Michigan Dems pitch bills to halt ‘endless cycle of debt’ from payday loans

By Kyle Kaminski

November 2, 2023

Legislation set to be introduced in the state Senate would protect Michigan workers by capping the annual percentage rate for payday loans at 36%. State lawmakers said the reforms could stop families from spiraling into debt.

MICHIGAN— State Sen. Sarah Anthony (D-Lansing) and Rep. Abraham Aiyash (D-Hamtramck) introduced legislation this week that they say will reform an exploitative system of payday loans that they blame for trapping thousands of Michiganders in an “endless cycle of debt.”

And unlike some legislation that passes through Lansing, this bill isn’t being pushed by lobbyists or sponsored by any big-money interest groups, Anthony said. This one is purely for the people.

“We have supported all sorts of folks in this Capitol,” Anthony told reporters on Wednesday. “We’ve given much support to corporations, businesses—small and large. We have done a lot for everyone. The least that we can do is also be helping to lift people out of poverty—to actually not only look out for the big guys, but look out for our neighbors and friends who do not have well-paid lobbyists, well-paid interest groups that line our halls to make sure that they get their interests back. Sometimes we have to stand in the gap for working Michiganders.”

What’s a payday loan?

A payday loan is a short-term, high-cost deal where Michigan workers can quickly borrow up to $600 ahead of their next paycheck, typically to cover emergencies and other unexpected expenses—like an unforeseen medical bill, replacing an appliance, or repairing a vehicle.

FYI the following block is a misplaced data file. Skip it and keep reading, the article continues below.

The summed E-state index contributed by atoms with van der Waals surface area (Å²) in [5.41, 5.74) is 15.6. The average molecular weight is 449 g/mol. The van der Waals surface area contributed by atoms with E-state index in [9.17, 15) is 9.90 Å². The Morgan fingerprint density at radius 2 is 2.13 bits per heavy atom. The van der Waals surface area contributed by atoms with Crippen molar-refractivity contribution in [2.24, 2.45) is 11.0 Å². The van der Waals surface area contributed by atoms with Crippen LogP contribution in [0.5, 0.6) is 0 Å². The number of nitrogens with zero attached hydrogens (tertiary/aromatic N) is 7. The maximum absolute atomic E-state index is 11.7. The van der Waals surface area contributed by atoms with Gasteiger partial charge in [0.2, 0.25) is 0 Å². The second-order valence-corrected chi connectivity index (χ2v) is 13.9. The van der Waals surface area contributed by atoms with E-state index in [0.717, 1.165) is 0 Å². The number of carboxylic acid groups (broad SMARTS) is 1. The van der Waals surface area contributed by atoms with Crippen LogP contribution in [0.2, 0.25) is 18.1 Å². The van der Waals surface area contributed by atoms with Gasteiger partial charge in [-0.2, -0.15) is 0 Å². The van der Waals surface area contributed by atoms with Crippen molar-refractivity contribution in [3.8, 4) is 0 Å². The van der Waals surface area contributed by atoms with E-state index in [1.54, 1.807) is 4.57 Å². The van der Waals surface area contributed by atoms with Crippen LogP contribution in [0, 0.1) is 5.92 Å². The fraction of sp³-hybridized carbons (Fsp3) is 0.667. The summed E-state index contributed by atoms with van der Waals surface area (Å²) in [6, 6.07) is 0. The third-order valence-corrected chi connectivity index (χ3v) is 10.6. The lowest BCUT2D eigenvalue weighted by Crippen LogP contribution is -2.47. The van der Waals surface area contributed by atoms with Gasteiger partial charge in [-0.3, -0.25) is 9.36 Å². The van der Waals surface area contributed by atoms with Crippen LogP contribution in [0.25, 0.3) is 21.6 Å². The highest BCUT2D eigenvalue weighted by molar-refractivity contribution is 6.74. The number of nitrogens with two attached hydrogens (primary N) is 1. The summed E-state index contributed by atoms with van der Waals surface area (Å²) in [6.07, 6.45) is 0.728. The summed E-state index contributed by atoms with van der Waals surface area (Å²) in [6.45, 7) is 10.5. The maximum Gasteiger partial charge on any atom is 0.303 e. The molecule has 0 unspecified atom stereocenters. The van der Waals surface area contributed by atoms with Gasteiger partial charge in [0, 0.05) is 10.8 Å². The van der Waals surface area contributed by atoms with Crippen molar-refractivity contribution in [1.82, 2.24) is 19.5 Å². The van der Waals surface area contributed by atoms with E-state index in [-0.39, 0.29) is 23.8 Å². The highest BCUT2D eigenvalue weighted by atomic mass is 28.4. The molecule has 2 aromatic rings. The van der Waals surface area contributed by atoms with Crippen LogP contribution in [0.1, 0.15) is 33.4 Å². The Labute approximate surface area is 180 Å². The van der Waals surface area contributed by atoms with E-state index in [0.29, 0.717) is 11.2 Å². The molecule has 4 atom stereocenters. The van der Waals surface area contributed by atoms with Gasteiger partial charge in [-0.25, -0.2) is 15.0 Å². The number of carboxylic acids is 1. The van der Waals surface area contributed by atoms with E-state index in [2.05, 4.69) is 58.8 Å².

They’re also frequently advertised as “cash advance” loans. 

Michiganders either grant lenders direct access to their bank accounts, or write them a personal check for the amount borrowed, plus a service fee that is capped by state law at 11-15% of the loan. Full repayment (including the service fee) is typically required by their next payday. 

What’s the problem?

The two-week repayment schedules and high fees on those loans translate to triple-digit annual percentage rates and unaffordable payments that have sent thousands of Michiganders spiraling into a cycle of debt that siphons an estimated $1 million out of the state’s economy every year. 

For example:

A two-week loan of $100 that includes the state’s maximum allowable service fee of $15 would carry an APR of more than 390%—along with the possibility of added fees for checking customer eligibility. A $600 loan would translate to a 330% APR, including the maximum fees.

And with nothing in state law to stop lenders from stringing loans together so that Michiganders can just pay off their existing loan with a fresh one, Anthony said the system has created an “exploitative” cycle of service fees and perpetual debt—particularly in Black and brown communities where payday lending shops are much more likely to offer their services.

“This industry markets loans as short term, but by design they trap the vast majority of borrowers in a cycle of debt that, more often than not, results in bankruptcy,” Anthony said at a press conference. “We have heard too many stories in our communities—like right here in Lansing, and across the state—that we must act now to address these predatory practices.”